Ladder Safety in Construction. Developed by Division of Occupational Safety and Health September, 2009. Ladder Safety in Construction. Falls from ladders are one of the leading causes of injuries in the construction trade.
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Developed by Division of Occupational Safety and Health
Falls from ladders are one of the leading causes of injuries in the construction trade.
The majority of the falls are caused by misuse, faulty ladders or carelessness.
The Ladder Safety Rule (WAC 296-876) was written to reduce or eliminate these mishaps.
This presentation provides some basic safety practices on ladder use based on these regulations.
Improperly getting on or off the ladder
Loss of balance
Setting up the ladder improperly
Overreaching while on the ladder
Mis-stepping or slipping while climbing or descending
Every employee that uses a ladder must be trained by a competent person in the use, placement and construction of the ladder and the hazards associated with them.
A competent person is anyone who is knowledgeable of the ladders to be used, can recognize all the hazards associated with ladders and has the authority to take the necessary action to eliminate these hazards.
These include stepladders and have one or two extra legs that are attached to the ladder for support. They do not require a structure to support them.
These include straight ladders and extension ladders. A ladder is “non-self supporting” type when it must be leaned against a solid structure for support and can’t stand alone.
In the photo, this extension ladder will be supported by the building structure.
Leaning extension ladder against building for support
These ladders can be used in a variety of configurations
Each ladder type has a “duty rating” that is specific to the maximum safe load capacity of the ladder. A person's fully clothed weight plus the weight of the persons tool belt must be less than this duty rating.
Workers should select a ladder based on load capacity and the type of work to be done.
Exceeding the load capacity may cause the ladder to collapse.
Ladders will be labeled as shown above.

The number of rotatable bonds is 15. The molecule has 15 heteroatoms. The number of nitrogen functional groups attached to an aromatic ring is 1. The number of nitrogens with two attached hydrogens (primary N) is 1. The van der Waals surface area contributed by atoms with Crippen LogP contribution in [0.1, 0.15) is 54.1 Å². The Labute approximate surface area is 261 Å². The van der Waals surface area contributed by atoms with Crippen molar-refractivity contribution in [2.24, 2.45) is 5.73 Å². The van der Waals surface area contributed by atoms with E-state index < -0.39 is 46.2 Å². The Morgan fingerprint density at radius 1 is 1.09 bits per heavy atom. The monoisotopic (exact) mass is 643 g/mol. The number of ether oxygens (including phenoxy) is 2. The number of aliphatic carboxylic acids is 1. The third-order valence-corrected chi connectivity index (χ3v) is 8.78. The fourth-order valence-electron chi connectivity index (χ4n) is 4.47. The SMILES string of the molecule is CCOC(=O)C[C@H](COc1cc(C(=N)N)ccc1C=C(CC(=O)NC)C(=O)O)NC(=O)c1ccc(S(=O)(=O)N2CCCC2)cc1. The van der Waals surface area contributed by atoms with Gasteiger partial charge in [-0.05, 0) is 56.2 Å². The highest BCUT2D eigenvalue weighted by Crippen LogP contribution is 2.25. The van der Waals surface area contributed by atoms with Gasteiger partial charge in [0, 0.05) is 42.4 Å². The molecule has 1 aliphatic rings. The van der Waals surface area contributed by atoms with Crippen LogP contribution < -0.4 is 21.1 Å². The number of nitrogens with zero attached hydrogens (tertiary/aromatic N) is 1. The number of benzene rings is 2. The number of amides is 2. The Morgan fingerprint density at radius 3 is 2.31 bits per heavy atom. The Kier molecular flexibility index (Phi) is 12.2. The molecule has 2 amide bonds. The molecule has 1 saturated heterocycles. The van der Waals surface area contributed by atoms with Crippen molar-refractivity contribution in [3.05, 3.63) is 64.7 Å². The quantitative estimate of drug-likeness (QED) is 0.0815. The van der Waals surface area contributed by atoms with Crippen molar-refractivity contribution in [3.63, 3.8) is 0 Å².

- Side rails aren't bent, broken, or split
- Rungs, cleats, or steps aren't bent, broken, or missing
- All bolts and rivets are in place and securely tighten
- Joint between the side rails and the individual rungs/steps is tight
- Safety feet are not excessively worn
- Hardware and fittings are securely attached and working properly
- Ropes aren't frayed or badly worn
- Moveable parts operate freely without binding or excessive play.
- Metal components aren't corroded.
- No other faulty or defective components exist.
- Any auxiliary equipment is securely attached, not excessively worn and functions properly.Keep Ladders in a Good Condition
Look for cracks, splits, dents, bends, corrosion, and missing hardware.
All of these ladders are unsafe and could fail if used by employees.
Keep shoes/boots free of slippery substances.
Inspect ladder rungs for any oil, grease, mud or other slippery substances which could affect traction.
Position ladders so that they are:
Place ladders on solid surfaces that will support the ladder and prevent displacement by other workers.
Block, tape, lock or guard a door if the ladder is placed where the door will hit it when opened.
Open up step ladder legs completely and lockthe spreader bar braces.
step ladder too short for this job
…could lead to this!!
Place ladder base on a firm, level surface with secure footing.
Don’t place a ladder on unstable footing or soft ground.
As the ladder sinks into the ground or slips from where it is positioned, it becomes very unstable.
Position the ladder on solid ground or shoring to ensure stability.